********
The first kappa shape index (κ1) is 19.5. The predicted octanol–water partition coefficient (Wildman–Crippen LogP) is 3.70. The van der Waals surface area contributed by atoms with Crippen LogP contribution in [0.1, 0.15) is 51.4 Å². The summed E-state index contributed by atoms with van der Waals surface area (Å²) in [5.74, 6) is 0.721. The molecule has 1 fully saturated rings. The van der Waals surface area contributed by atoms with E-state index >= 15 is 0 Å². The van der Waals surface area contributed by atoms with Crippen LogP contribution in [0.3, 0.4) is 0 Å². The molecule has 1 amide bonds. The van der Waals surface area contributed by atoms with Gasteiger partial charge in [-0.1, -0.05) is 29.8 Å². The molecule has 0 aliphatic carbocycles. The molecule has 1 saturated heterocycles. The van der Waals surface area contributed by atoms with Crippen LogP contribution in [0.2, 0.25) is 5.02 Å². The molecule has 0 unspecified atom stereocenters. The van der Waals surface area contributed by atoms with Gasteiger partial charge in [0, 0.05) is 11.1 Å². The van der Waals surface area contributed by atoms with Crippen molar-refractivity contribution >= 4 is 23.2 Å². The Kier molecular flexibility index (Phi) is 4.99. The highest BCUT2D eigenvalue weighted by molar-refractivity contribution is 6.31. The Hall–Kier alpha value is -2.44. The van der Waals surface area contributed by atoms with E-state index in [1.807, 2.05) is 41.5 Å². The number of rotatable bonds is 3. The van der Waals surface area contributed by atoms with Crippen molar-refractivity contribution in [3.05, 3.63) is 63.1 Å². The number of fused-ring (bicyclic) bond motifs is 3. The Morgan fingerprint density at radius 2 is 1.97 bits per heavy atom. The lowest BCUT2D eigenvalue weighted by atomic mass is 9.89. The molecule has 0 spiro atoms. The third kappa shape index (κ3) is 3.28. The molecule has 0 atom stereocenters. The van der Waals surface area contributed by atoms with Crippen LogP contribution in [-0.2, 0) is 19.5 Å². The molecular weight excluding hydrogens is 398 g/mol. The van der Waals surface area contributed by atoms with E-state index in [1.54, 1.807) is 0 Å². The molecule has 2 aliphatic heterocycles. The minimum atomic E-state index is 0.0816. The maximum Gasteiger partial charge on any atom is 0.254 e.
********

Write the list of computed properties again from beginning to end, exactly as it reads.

The first kappa shape index (κ1) is 19.5. The predicted octanol–water partition coefficient (Wildman–Crippen LogP) is 3.70. The van der Waals surface area contributed by atoms with Crippen LogP contribution in [0.1, 0.15) is 51.4 Å². The summed E-state index contributed by atoms with van der Waals surface area (Å²) in [5.74, 6) is 0.721. The molecule has 1 fully saturated rings. The van der Waals surface area contributed by atoms with E-state index >= 15 is 0 Å². The van der Waals surface area contributed by atoms with Crippen LogP contribution in [0.3, 0.4) is 0 Å². The molecule has 1 amide bonds. The van der Waals surface area contributed by atoms with Gasteiger partial charge in [-0.1, -0.05) is 29.8 Å². The molecule has 0 aliphatic carbocycles. The molecule has 1 saturated heterocycles. The van der Waals surface area contributed by atoms with Crippen LogP contribution in [0.2, 0.25) is 5.02 Å². The molecule has 0 unspecified atom stereocenters. The van der Waals surface area contributed by atoms with Gasteiger partial charge in [0, 0.05) is 11.1 Å². The van der Waals surface area contributed by atoms with Crippen molar-refractivity contribution >= 4 is 23.2 Å². The Kier molecular flexibility index (Phi) is 4.99. The highest BCUT2D eigenvalue weighted by molar-refractivity contribution is 6.31. The Hall–Kier alpha value is -2.44. The van der Waals surface area contributed by atoms with E-state index in [1.807, 2.05) is 41.5 Å². The number of rotatable bonds is 3. The van der Waals surface area contributed by atoms with Crippen molar-refractivity contribution in [3.05, 3.63) is 63.1 Å². The number of fused-ring (bicyclic) bond motifs is 3. The Morgan fingerprint density at radius 2 is 1.97 bits per heavy atom. The lowest BCUT2D eigenvalue weighted by atomic mass is 9.89. The molecule has 0 spiro atoms. The third kappa shape index (κ3) is 3.28. The molecule has 0 atom stereocenters. The van der Waals surface area contributed by atoms with Crippen LogP contribution in [-0.2, 0) is 19.5 Å². The molecular weight excluding hydrogens is 398 g/mol. The van der Waals surface area contributed by atoms with E-state index in [1.54, 1.807) is 0 Å². The molecule has 2 aliphatic heterocycles. The minimum atomic E-state index is 0.0816. The maximum Gasteiger partial charge on any atom is 0.254 e.